Doctors' Horror Stories of Drug Addiction

I went into an anesthesiology residency and began my love affair with Fentanyl, a narcotic-anesthetic that we use all the time. I saw how great it made patients feel. I tried it intravenously. With Fentanyl, if you use it once, you are hooked. It removed every trace of anxiety and tension I had felt. But I never became so high that I felt detached; I felt efficient and in control. My mistake was in thinking I would always feel this way.

Getting Fentanyl was ridiculously easy. All I had to do was open a cabinet and take as much as I wanted. I'd use a tourniquet and syringe to inject myself.

I got away with this for months and all the time I was using more and more. When my addiction reached its height, I needed to shoot up every two hours. So if an open-heart case took four or five hours, I'd have to leave in the middle of the operation, go to the men's room in the OR suite, get my fix, and then go back to the operating room and continue surgery. I was so quick, I could inject myself faster than most people actually go to the bathroom.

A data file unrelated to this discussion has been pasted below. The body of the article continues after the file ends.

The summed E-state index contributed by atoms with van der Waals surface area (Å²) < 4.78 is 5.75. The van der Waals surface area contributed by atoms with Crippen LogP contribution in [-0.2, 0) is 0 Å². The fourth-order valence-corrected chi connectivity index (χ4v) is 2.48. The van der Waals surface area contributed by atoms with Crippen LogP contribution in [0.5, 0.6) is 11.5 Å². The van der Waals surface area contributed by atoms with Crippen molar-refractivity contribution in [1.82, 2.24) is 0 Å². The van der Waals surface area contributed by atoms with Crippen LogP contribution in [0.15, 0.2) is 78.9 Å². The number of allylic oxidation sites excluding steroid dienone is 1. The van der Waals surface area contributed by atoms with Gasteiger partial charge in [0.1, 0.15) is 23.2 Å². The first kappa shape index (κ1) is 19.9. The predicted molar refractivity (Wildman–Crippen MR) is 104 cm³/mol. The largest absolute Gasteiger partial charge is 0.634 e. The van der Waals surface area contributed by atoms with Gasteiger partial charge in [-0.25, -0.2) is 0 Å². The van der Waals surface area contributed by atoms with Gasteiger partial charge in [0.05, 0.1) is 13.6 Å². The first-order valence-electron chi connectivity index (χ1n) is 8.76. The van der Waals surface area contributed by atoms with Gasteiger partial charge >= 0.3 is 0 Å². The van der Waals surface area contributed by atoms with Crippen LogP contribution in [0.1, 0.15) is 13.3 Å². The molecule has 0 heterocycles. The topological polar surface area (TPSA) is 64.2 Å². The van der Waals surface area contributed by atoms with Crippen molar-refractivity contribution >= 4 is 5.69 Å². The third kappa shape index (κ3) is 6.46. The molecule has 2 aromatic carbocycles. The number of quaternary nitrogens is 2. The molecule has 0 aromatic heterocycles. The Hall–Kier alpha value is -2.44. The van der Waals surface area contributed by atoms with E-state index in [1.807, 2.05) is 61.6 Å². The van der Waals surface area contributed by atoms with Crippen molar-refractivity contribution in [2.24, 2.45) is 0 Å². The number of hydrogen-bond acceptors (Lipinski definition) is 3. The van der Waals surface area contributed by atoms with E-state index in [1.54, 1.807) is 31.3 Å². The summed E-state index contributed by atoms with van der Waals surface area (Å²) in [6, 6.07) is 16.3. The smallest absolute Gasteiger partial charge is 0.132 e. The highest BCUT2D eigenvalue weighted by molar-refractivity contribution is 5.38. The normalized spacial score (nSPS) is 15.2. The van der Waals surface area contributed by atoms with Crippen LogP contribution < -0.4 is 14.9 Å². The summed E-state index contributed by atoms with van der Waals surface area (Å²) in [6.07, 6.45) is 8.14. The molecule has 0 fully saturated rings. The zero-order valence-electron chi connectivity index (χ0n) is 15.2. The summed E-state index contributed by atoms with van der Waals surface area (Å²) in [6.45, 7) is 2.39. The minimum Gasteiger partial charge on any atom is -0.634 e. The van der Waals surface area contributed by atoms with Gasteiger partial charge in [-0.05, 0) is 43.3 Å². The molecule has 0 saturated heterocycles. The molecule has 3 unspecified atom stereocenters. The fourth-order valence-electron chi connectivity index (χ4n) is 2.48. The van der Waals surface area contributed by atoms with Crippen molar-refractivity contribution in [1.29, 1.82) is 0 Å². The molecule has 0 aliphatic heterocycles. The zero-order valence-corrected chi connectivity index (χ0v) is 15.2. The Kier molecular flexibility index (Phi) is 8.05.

I had the "M. Deity syndrome." You know--I'm smart, I'm in control of this. And, being an anesthesiologist, I told myself I would know when to stop to prevent any disasters.

Experienced Withdrawal

During one 20-hour neurosurgical operation, my relief came every two hours or so, and I went off for my Fentanyl fix. But later that night, my relief didn't show up for hours. I became edgy and distracted because I was experiencing withdrawal.

I was so distracted, I injected a blood product into the wrong port of a catheter. It caused a blood clot that went to the patient's lung, and the patient arrested. We gave him every drug imaginable--Adrenalin, calcium, bicarbonate--and we shocked him with the defibrillator pads a half-dozen times before his normal heart rhythm was restored. Luckily, he suffered no ill effects from the arrest.

People arrest during surgery for no apparent reason sometimes, so no one realized that my mistake had caused the arrest. At that time I was so deeply into my addiction that I even denied it to myself. Can you imagine? I had almost killed a patient, yet I convinced myself that I wasn't responsible.